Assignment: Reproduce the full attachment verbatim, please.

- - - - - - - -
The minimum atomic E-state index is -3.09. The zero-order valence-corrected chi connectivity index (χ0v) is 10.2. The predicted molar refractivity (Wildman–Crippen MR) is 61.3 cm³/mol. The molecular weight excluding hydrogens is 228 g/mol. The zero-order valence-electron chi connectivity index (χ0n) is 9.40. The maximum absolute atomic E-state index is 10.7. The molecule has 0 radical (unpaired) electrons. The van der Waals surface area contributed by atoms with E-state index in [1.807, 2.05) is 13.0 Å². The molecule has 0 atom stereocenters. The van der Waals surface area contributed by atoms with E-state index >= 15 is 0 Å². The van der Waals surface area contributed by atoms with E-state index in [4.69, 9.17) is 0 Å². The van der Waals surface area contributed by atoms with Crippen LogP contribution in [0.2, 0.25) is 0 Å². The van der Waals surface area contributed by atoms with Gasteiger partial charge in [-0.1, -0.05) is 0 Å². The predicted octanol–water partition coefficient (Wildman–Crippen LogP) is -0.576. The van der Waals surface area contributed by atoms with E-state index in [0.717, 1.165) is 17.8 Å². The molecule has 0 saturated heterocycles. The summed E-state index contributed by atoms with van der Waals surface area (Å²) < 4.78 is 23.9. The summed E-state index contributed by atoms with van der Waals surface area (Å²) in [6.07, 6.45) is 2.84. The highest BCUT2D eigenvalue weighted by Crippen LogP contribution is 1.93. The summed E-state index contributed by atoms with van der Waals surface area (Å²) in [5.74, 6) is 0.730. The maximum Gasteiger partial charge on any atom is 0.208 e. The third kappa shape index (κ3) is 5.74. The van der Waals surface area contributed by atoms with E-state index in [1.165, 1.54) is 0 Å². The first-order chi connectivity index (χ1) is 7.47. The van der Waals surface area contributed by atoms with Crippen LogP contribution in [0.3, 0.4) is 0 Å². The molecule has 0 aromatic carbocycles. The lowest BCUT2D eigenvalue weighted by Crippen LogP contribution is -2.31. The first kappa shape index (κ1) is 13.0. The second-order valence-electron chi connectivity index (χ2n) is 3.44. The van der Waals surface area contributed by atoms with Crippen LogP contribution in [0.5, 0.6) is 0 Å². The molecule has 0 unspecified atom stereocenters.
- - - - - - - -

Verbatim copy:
The minimum atomic E-state index is -3.09. The zero-order valence-corrected chi connectivity index (χ0v) is 10.2. The predicted molar refractivity (Wildman–Crippen MR) is 61.3 cm³/mol. The molecular weight excluding hydrogens is 228 g/mol. The zero-order valence-electron chi connectivity index (χ0n) is 9.40. The maximum absolute atomic E-state index is 10.7. The molecule has 0 radical (unpaired) electrons. The van der Waals surface area contributed by atoms with E-state index in [1.807, 2.05) is 13.0 Å². The molecule has 0 atom stereocenters. The van der Waals surface area contributed by atoms with E-state index >= 15 is 0 Å². The van der Waals surface area contributed by atoms with E-state index in [4.69, 9.17) is 0 Å². The van der Waals surface area contributed by atoms with Crippen LogP contribution in [0.2, 0.25) is 0 Å². The van der Waals surface area contributed by atoms with Gasteiger partial charge in [-0.1, -0.05) is 0 Å². The predicted octanol–water partition coefficient (Wildman–Crippen LogP) is -0.576. The van der Waals surface area contributed by atoms with E-state index in [0.717, 1.165) is 17.8 Å². The molecule has 0 saturated heterocycles. The summed E-state index contributed by atoms with van der Waals surface area (Å²) < 4.78 is 23.9. The summed E-state index contributed by atoms with van der Waals surface area (Å²) in [6.07, 6.45) is 2.84. The highest BCUT2D eigenvalue weighted by Crippen LogP contribution is 1.93. The summed E-state index contributed by atoms with van der Waals surface area (Å²) in [5.74, 6) is 0.730. The maximum Gasteiger partial charge on any atom is 0.208 e. The third kappa shape index (κ3) is 5.74. The van der Waals surface area contributed by atoms with E-state index in [1.165, 1.54) is 0 Å². The first-order chi connectivity index (χ1) is 7.47. The van der Waals surface area contributed by atoms with Crippen LogP contribution in [0.3, 0.4) is 0 Å². The molecule has 0 aromatic carbocycles. The lowest BCUT2D eigenvalue weighted by Crippen LogP contribution is -2.31. The first kappa shape index (κ1) is 13.0. The second-order valence-electron chi connectivity index (χ2n) is 3.44. The van der Waals surface area contributed by atoms with Crippen LogP contribution in [0.5, 0.6) is 0 Å². The molecule has 0 unspecified atom stereocenters.